In the following years, the Soviets put the first-ever lander on Mars, which transmitted for about 20 seconds before cutting out, and sent a series of missions to Venus. They built their own space shuttle, which flew only once, and built a space station that operated for 15 years before being ditched into the sea. The fall of the Soviet Union led to a decreased influence on the world stage, but Russia remained a key player in space. By 1998, Roscosmos, the post-Soviet space agency, was helping the U.S. assemble the ISS piece by piece. For years, it was the only nation capable of flying people to the ISS.

These space successes have become a meaningful part of Russia’s national identity. “Space exploration is one of the two reference points in recent history”—the other being the Soviet Union’s victory in World War II—“that enjoys a broad consensus among Russians and defines many features of Russian political culture,” Pavel Luzin, a Russian space-policy analyst, has written. In recent years, after Russia’s takeover of Crimea and the resulting international backlash, the effort has become “less innovative and more militarily focused, while lacking a clear future direction,” James Clay Moltz, a professor of national-security affairs at the Naval Postgraduate School in California, has written. Last year, Russia conducted a missile test to blow up a defunct satellite, producing debris that passed dangerously close to the ISS. The space program is also running on a dwindling budget. “Russia is struggling to find a formula for space success in the 21st century,” Moltz wrote in 2020.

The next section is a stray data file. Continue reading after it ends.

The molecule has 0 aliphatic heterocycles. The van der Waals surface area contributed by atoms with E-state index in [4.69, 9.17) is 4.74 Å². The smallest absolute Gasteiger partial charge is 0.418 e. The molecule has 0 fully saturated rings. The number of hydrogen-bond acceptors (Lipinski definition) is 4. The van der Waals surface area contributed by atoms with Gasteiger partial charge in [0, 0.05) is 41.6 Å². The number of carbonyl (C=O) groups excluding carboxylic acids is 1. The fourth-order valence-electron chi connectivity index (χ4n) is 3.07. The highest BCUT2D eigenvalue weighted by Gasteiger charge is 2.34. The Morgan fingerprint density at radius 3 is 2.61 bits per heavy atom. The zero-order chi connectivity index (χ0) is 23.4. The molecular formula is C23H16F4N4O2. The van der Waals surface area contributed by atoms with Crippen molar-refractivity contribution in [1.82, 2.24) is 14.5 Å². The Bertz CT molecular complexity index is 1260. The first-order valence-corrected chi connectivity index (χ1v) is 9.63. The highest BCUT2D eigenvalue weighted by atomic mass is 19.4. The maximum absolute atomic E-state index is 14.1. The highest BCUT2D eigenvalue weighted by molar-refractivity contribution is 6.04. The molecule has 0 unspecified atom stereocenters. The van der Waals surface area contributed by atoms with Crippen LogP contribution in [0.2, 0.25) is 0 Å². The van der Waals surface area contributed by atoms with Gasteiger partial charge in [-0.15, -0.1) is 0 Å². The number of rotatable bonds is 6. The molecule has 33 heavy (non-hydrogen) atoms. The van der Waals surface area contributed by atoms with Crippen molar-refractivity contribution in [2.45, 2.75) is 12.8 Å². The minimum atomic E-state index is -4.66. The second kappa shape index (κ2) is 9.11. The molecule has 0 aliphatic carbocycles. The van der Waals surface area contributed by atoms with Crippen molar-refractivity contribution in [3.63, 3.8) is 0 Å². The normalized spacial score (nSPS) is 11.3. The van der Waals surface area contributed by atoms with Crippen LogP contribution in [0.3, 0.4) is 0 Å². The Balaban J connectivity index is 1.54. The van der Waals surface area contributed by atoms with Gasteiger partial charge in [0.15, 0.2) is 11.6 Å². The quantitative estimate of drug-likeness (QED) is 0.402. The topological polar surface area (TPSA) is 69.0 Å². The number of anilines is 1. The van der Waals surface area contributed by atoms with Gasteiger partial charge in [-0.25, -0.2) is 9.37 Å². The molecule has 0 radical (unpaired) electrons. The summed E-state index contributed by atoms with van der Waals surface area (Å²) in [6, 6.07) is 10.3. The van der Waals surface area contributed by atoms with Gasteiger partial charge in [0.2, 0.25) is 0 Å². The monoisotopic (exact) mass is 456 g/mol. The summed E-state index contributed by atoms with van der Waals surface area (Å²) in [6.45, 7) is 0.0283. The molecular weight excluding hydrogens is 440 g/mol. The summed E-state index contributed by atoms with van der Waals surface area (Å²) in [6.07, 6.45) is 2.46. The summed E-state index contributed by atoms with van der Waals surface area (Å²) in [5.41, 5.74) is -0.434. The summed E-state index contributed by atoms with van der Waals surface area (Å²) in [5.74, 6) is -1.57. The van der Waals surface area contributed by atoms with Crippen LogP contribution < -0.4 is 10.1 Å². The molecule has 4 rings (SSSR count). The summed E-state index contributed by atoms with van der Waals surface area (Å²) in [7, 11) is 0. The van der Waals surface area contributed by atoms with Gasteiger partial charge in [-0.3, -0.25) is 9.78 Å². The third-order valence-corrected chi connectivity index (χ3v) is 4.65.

Russia’s full-on invasion of Ukraine has only made matters worse. The fallout from the war has narrowed the country’s space portfolio even more; sanctions have included U.S. measures meant to “degrade their aerospace industry, including their space program.” Russia has long hoped to rekindle its moon efforts, and eventually put people on the surface, but the European Space Agency, its partner in the effort, has withdrawn its participation because of the war in Ukraine. Europe has also kicked Russia out of the effort to send a new rover to Mars to search for signs of ancient life. National space organizations and private space companies alike have dropped Russian launch services on more than a dozen occasions, seeking other providers. Russia “risks being left behind completely in the increasingly competitive commercial space-launch market,” Jeremy Grunert, an Air Force lawyer who specializes in military and space law, wrote recently.

Roscosmos seeks to strike out on its own in low-Earth orbit and build a new space station, with the first module launching sometime in 2028, and more going up in 2030—the year the U.S. wants to start winding down the ISS. But sanctions have hindered development of Russia’s space-station hardware, which “has to be redesigned, as there will be no access to the Western electronics that the designers initially had in mind,” Luzin wrote. “It is obvious that the Russian orbital station project is both very ambitious and largely unfeasible given the current circumstances.” At a press conference held last week after the cosmonaut Anna Kikina launched on SpaceX, Sergei Krikalev, a former cosmonaut who serves as the executive director of Roscosmos’s human-spaceflight program, told reporters, “We know that is not going to happen very quick.” Russia, he said, could “discuss extending our partnership in ISS.”